What will be behind the next global financial crisis? According to the Bank for International Settlements (BIS), it could be climate change, which has the potential to unleash ‘extremely financially disruptive events.’ In their words — “integrating climate-related risk analysis into financial stability monitoring is particularly challenging because of the radical uncertainty associated with a […]
The Bank for International Settlements has launched FRAME, a public, online and interactive repository of studies on the effects of financial (especially banking) regulations. While many readers of this newsletter are focussed on what and how information is collected from regulated organisations, as well as the rules that underpin those data collections, arguably not enough time […]
A paper published by BIS this week supports the – hopefully uncontroversial – view that financial regulation upheld by international standards is vital for economic growth. The working paper studies the effects of prudential regulation, financial development and financial openness on economic growth. Based on an analytical review of the channels through which prudential regulation can affect growth and an empirical analysis of the economies in 64 countries, the paper concludes that growth is promoted by regulation that mitigates financial risks. At the same time, financial openness tends to reduce the growth benefits of regulation, potentially due to the opportunities to associated with regulatory arbitrage: conducting financial business in countries where the rules are less strict, or at least different.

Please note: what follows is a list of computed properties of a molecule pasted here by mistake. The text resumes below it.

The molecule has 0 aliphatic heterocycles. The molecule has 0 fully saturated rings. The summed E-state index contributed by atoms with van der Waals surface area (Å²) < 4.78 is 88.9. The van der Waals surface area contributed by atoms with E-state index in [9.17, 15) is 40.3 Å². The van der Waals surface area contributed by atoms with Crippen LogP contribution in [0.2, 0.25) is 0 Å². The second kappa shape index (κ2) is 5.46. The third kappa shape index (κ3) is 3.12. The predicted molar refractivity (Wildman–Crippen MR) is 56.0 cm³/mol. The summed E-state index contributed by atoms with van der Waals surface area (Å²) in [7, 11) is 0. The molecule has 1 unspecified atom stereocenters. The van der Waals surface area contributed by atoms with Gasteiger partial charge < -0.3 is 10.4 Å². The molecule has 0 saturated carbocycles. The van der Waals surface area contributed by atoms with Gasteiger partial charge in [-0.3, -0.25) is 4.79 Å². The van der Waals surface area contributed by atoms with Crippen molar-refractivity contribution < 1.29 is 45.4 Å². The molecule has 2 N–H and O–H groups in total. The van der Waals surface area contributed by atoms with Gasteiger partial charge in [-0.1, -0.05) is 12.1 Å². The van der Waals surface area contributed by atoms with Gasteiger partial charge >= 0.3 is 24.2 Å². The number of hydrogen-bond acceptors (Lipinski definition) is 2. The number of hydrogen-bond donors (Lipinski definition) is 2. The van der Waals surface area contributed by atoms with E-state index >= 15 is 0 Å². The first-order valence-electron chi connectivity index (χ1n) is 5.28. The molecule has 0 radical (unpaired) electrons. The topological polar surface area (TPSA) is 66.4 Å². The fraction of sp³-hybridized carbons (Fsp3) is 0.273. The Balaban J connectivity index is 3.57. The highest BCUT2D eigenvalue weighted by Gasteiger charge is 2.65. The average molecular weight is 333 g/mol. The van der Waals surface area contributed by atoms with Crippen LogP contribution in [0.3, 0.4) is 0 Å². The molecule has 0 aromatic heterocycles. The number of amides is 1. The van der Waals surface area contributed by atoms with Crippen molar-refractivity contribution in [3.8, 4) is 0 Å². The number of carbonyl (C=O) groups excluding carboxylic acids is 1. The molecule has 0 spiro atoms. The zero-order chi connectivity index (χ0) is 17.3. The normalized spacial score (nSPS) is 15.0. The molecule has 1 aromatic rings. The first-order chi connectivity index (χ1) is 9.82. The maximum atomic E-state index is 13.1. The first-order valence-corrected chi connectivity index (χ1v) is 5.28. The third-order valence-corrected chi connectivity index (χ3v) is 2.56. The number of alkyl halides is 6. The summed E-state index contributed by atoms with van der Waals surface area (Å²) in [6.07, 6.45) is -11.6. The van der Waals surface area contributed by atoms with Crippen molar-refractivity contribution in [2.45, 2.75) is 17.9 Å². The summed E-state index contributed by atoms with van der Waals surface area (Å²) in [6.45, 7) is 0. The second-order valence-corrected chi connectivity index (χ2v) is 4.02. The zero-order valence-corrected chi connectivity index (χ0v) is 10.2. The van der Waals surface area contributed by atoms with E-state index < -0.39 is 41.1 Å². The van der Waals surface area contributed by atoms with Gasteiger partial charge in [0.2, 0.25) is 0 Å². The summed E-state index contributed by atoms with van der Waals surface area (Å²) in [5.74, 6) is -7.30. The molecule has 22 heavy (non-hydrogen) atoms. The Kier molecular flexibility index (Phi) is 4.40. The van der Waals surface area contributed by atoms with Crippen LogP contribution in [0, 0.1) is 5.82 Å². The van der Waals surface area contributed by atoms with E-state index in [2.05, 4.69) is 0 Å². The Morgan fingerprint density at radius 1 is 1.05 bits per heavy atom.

At XBRL International we believe that there is an extraordinary opportunity for collaboration both between regulators and amongst the regulated to improve clarity, improve outcomes and to bring about significant simplification. It’s also a chance to lower the costs associated with inconsistent regulations imposed on business. JP Morgan Chase seems to agree.